The Phase 2 BRIGHT-SC study enrolled 57 patients with biopsy-proven IgAN, 42 of whom completed at least 60 weeks of evaluation and 21 of whom completed at least 104 weeks. Two interim analyses showed favorable trends as compared to placebo on the progression of proteinuria and expected pharmacological effects (reductions in circulating B cells and serum immunoglobulins). Dosing is now completed and study results are expected in Q3 2017. Patients with persistent proteinuria (1-6 g/24hrs), despite stable background optimized therapy with angiotensin converting enzyme inhibitors (ACEi) or angiotensin receptor blockers (ARB) for at least 90 days and estimated glomerular filtration rate >30mL/min/1.73m2, were randomized to receive either blisibimod (300mg/week for 8 weeks and 200mg/week thereafter) or matching placebo for up to 104 weeks and had the option of being followed thereafter in the absence of study drug to assess longer term outcome. ACEi or ARB was continued throughout the trial as background medication. Patients were not allowed to receive corticosteroids for the treatment of IgA nephropathy within 3 months of screening.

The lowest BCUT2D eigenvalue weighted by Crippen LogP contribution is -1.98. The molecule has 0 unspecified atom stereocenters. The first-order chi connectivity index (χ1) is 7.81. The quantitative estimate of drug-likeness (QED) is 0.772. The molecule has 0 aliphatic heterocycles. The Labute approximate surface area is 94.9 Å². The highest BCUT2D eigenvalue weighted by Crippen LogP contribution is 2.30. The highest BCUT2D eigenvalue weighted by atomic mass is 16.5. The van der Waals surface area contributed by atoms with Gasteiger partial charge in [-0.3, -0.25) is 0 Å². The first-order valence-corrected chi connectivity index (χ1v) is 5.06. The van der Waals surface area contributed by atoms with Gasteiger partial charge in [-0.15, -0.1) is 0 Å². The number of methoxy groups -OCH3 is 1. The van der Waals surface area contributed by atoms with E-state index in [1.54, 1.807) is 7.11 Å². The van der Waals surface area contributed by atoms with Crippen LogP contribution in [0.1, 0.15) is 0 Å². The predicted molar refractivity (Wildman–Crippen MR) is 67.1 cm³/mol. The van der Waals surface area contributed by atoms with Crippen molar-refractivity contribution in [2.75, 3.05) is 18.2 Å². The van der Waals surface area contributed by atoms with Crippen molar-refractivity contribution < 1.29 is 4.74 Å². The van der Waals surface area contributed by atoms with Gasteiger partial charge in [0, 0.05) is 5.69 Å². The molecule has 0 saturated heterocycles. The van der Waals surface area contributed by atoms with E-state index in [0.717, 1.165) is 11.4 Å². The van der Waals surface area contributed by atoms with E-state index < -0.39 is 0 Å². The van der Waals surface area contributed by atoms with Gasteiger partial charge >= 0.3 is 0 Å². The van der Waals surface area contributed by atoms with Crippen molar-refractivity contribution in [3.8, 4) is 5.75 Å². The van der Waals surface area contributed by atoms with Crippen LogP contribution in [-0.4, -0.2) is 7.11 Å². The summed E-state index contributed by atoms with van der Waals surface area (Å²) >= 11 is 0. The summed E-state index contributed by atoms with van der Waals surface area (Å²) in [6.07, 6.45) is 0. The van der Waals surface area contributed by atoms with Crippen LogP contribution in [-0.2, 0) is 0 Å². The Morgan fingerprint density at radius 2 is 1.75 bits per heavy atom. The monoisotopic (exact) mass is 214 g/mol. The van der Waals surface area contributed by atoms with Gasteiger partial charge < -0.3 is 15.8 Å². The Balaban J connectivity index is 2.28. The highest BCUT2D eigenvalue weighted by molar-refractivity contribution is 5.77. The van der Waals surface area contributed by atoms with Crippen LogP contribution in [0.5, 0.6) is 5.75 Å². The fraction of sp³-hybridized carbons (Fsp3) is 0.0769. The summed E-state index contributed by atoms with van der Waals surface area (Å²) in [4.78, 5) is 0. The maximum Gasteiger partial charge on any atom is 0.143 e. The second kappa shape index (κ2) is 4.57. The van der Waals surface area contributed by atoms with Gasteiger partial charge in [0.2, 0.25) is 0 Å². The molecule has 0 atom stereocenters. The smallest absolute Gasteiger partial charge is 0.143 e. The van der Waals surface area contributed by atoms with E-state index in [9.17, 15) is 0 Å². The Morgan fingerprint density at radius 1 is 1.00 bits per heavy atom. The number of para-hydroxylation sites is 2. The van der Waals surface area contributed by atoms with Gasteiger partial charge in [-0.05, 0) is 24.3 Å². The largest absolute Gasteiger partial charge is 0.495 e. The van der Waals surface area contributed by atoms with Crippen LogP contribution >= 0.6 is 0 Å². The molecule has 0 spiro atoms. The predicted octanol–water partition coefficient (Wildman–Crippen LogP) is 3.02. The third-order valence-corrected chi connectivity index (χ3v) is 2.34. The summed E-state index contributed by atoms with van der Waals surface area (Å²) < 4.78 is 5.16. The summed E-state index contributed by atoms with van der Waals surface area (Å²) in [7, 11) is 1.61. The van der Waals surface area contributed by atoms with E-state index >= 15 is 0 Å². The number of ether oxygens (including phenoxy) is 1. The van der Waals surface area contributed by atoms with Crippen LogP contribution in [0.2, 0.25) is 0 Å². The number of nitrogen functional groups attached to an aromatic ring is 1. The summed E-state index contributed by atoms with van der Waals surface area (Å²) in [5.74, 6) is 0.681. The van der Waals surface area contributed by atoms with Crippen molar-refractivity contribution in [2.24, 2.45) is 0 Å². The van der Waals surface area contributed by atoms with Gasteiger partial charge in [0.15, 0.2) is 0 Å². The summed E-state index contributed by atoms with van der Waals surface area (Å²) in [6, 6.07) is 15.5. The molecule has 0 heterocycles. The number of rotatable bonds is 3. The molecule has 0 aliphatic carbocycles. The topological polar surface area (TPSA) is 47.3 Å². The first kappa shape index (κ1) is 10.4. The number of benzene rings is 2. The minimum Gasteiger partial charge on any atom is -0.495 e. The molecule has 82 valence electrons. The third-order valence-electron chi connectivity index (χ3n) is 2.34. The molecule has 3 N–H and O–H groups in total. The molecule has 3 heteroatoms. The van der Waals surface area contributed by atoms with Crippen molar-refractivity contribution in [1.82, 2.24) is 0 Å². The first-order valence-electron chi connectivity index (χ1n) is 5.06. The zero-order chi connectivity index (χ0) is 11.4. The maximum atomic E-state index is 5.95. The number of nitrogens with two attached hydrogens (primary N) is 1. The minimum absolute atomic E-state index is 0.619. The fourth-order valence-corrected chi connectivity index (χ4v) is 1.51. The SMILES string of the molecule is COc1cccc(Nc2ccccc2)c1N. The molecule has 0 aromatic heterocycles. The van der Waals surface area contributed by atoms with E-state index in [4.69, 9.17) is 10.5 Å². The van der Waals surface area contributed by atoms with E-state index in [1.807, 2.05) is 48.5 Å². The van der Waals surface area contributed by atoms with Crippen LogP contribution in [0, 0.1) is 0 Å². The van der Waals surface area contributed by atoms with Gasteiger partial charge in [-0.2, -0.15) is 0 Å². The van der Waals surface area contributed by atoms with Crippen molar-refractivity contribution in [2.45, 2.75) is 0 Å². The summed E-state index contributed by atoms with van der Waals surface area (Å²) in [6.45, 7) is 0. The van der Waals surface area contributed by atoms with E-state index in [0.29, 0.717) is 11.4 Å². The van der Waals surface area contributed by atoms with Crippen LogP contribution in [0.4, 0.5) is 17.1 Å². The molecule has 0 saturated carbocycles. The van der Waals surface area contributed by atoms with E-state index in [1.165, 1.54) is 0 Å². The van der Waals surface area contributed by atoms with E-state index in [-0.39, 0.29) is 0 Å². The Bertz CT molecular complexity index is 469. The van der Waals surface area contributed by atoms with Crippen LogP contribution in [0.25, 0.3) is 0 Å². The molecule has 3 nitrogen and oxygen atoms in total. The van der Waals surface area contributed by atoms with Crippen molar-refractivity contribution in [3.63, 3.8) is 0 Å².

In the most recent interim analysis, the effects of blisibimod versus placebo were assessed through at least the 48 week time point in all patients. Patients had biopsy-proven IgA nephropathy with a mean proteinuria level of 2.4 grams and an estimated glomerular filtration rate of less than 70 mL/min/1.73m2 – indicative of stage 2 chronic kidney disease per the National Kidney Foundation. A positive trend on proteinuria by blisibimod was observed. Consistent with the previously announced Week 24 analysis, blisibimod treated-patients over time demonstrated stable to slightly decreased levels of proteinuria, as assessed by urinary protein to creatinine ratio (PCR), as compared to slowly increasing levels of proteinuria in the placebo group. 44 of the original 57 patients had a Week 48 observation and 22 patients had a Week 96 observation at the time of this analysis.